Power Generation for River and Tidal Generators

Eduard Muljadi, Alan Wright, Vahan Gevorgian, James Donegan, Cian Marnagh, Jarlath McEntee

Research output: NRELTechnical Report


Renewable energy sources are the second largest contributor to global electricity production, after fossil fuels. The integration of renewable energy continued to grow in 2014 against a backdrop of increasing global energy consumption and a dramatic decline in oil prices during the second half of the year. As renewable generation has become less expensive during recent decades, and it becomes more accepted by the global population, the focus on renewable generation has expanded from primarily wind and solar to include new types with promising future applications, such as hydropower generation, including river and tidal generation. Today, hydropower is considered one of the most important renewable energy sources. In river and tidal generation, the input resource flow is slower but also steadier than it is in wind or solar generation, yet the level of water turbulent flow may vary from one place to another. This report focuses on hydrokinetic power conversion.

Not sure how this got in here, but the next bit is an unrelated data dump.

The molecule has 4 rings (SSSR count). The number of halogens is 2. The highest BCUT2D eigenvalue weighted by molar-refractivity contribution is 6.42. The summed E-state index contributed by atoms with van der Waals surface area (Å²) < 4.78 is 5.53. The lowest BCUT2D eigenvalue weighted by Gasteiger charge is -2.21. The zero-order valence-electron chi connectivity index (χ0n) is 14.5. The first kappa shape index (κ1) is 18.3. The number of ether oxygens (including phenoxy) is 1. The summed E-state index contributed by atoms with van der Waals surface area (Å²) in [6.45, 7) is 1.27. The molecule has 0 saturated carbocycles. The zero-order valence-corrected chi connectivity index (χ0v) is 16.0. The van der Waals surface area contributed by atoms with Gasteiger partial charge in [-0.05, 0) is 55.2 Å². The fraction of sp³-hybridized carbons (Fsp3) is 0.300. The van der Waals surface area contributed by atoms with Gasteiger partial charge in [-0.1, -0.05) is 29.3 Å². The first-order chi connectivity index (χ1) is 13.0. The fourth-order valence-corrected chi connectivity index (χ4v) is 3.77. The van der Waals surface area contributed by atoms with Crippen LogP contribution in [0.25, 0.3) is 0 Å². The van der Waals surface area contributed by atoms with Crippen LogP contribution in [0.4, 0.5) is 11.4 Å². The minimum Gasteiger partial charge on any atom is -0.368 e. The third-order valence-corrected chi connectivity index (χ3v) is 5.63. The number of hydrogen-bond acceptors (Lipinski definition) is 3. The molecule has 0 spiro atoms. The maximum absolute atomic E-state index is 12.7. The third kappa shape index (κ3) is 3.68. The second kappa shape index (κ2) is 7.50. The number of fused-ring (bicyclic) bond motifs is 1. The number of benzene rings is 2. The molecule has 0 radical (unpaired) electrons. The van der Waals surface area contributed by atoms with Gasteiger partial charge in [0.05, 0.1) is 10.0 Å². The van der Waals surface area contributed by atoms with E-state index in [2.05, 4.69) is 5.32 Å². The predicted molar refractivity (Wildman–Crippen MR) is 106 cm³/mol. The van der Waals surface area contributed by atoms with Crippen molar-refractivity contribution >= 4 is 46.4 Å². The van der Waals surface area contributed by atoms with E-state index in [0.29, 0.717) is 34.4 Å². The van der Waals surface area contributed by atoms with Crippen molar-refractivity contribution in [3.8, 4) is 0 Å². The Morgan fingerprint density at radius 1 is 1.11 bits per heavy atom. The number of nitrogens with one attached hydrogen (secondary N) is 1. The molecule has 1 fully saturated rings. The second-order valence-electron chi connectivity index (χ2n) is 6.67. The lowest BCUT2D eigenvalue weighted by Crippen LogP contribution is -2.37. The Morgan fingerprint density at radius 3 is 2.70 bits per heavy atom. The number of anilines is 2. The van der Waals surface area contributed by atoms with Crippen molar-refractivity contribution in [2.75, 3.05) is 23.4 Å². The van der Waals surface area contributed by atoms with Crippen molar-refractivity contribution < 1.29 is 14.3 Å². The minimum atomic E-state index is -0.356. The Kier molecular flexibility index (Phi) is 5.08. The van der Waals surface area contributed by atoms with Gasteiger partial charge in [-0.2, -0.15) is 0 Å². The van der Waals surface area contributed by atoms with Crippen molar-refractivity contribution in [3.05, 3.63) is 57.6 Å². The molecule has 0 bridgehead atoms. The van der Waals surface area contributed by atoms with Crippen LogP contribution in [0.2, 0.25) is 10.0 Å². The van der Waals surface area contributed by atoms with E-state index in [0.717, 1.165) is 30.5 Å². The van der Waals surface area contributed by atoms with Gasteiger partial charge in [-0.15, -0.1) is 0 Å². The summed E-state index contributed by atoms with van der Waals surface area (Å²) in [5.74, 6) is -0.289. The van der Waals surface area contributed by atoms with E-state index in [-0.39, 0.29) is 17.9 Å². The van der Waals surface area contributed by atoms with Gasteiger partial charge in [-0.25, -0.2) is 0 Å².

Original languageAmerican English
Number of pages55
StatePublished - 2016

NREL Publication Number

  • NREL/TP-5D00-66097


  • hydrokinetic power conversion
  • hydropower
  • renewable generation
  • river generation
  • tidal generation


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